Like Charlie Gard, little Alfie Evans may have his human rights violated
Human Rights

Like Charlie Gard, little Alfie Evans may have his human rights violated

human rights, British Supreme court

Last year, the world was following the story of little Charlie Gard. Charlie was born seemingly healthy, but soon became seriously ill. He was diagnosed with a rare RRM2B mitochondrial depletion syndrome, and his parents, Connie Yates and Chris Gard, raised over $1.5 million for his care with the goal of taking him to the United States for experimental treatment. But the Great Ormond Street Hospital in London, where Charlie was receiving care, refused to release him, claiming the treatment would not be beneficial. This kicked off a months-long court battle, making its way all the way to the European Court of Human Appeals. And in ruling after ruling, Charlie’s parents lost their right to fight for their son’s life. He would be taken off of life support and robbed of the chance to receive experimental treatment, against their will. This was despite massive support from people around the world, with a Vatican hospital and the United States government offering to help the Gard family.

American specialist Dr. Michio Hirano was finally allowed to examine Charlie, and said he was suffering from muscle weakness, and that his experimental treatment could have helped… but the delay in getting him care had brought Charlie to “the point of no return,” according to Yates. In a final insult, Charlie’s parents were even denied the option of bringing Charlie home to die in peace. He passed away July 28, 2017, causing international outrage, anger, and heartbreak.

READ: Parents of Baby Dezmen, like Charlie Gard’s parents, fight for their son’s chance at life

Less than a year later, the case of Alfie Evans is again receiving international attention. According to a crowdfunding site set up by his parents, Alfie was born healthy, and for the first nine months of his life, grew well. But he wasn’t meeting milestones, and when he was awake, he seemed agitated. And they soon realized that he might be having seizures. “[H]e was doing a jerking movement with his hands, arms and legs and eyes would roll up,” they wrote. “He always had his hands clenched into a fist too.” But doctors weren’t able to make a diagnosis, and after Alfie came down with a chest infection, he was put on life support. While doctors said he wouldn’t make it past the new year, Alfie surprised them all. “[H]e managed to beat the infection and start breathing on his own. He came off the vent in March and was on cpap,” they wrote. “He was moving and trying to open his eyes!”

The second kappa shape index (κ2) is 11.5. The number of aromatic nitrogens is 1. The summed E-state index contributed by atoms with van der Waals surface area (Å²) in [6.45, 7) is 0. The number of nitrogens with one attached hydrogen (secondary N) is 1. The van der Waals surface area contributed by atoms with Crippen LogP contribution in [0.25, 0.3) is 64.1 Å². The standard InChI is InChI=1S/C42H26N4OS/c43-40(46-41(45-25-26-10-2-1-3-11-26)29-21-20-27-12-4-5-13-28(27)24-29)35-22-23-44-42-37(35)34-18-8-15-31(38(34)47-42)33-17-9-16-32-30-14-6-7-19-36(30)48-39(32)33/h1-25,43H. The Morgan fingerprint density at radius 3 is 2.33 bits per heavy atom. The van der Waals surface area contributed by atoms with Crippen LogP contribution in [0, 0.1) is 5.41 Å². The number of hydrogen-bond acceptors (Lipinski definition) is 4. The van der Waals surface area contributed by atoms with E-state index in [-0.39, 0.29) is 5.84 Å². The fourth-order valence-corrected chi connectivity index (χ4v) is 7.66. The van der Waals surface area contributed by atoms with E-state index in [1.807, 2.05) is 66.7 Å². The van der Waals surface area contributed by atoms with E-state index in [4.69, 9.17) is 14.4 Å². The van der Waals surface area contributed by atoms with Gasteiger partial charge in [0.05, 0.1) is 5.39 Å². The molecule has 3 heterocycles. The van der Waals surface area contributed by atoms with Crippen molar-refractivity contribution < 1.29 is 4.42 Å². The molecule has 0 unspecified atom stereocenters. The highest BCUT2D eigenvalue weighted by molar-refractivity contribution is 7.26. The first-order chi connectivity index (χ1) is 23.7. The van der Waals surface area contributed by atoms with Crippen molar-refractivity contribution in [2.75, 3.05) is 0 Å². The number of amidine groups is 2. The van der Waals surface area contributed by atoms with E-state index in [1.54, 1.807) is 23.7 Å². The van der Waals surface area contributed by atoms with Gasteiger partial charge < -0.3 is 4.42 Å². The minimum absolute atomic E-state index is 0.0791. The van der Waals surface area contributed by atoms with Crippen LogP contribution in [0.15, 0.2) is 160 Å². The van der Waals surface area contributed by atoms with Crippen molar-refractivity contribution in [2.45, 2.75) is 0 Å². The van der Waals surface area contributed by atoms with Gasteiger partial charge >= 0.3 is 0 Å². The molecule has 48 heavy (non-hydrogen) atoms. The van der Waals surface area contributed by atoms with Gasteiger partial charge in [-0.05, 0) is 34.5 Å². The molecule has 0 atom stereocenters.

Another infection put Alfie back on the vent, and despite there being no actual diagnosis and the fact that his parents say Alfie is still showing signs of life, the hospital is now insisting that Alfie be taken off of life support… against his parents’ wishes. Alfie is said to be in a “semi-vegetative” state. But because doctors cannot make a definitive diagnosis, they say treatment is “futile,” and Alfie should therefore be killed. An Italian children’s hospital has volunteered to take Alfie in and treat him, but like Charlie before him, the hospital has refused to let him go.

Court battles have since ensued, and Alfie’s parents have lost every appeal. The European Court of Human Rights has refused to hear the case, and even though Alfie’s condition isn’t worsening, the fact that he may need to remain on a ventilator is evidently enough to sentence him to death. On Twitter, his parents have even accused the hospital of blackmailing them into removing life support sooner.

People have begun staging protests to save Alfie, and British lawmakers have joined the fight for him as well. Stephen Woolfe not only wrote letters to Prime Minister Theresa May and Secretary of State for Health and Social Care Jeremy Hunt, he dropped a bombshell in those letters: that NHS hospitals have previously refused to allow a child to receive treatment elsewhere, only for that treatment to be successful.

“There too, the hospital advised more effective treatment called proton beam therapy available in Spain would not help the child and refused permission for the child to be transferred to Spain, instead advising for Aysha to undergo chemotherapy and radiotherapy,” he wrote. “Fearing such treatment would leave him badly brain damaged, his parents travelled to Malaga with Aysha. Three years later, Ashya King has now been cleared of cancer.”

Videos also show Alfie doing things the hospital says he cannot do, such as suck and swallow:

Alfie’s parents have raised over $120,000 for his care. There is no reason that his parents should not be allowed to seek alternative treatment elsewhere. But like with Charlie Gard, the medical bureaucracy is deciding whether or not a child should be allowed to have a chance at life. Do parents have the right to determine medical treatment for their own children? Does life have a price tag?

What is happening increasingly frequently in the United Kingdom indicates disturbing answers to those questions.

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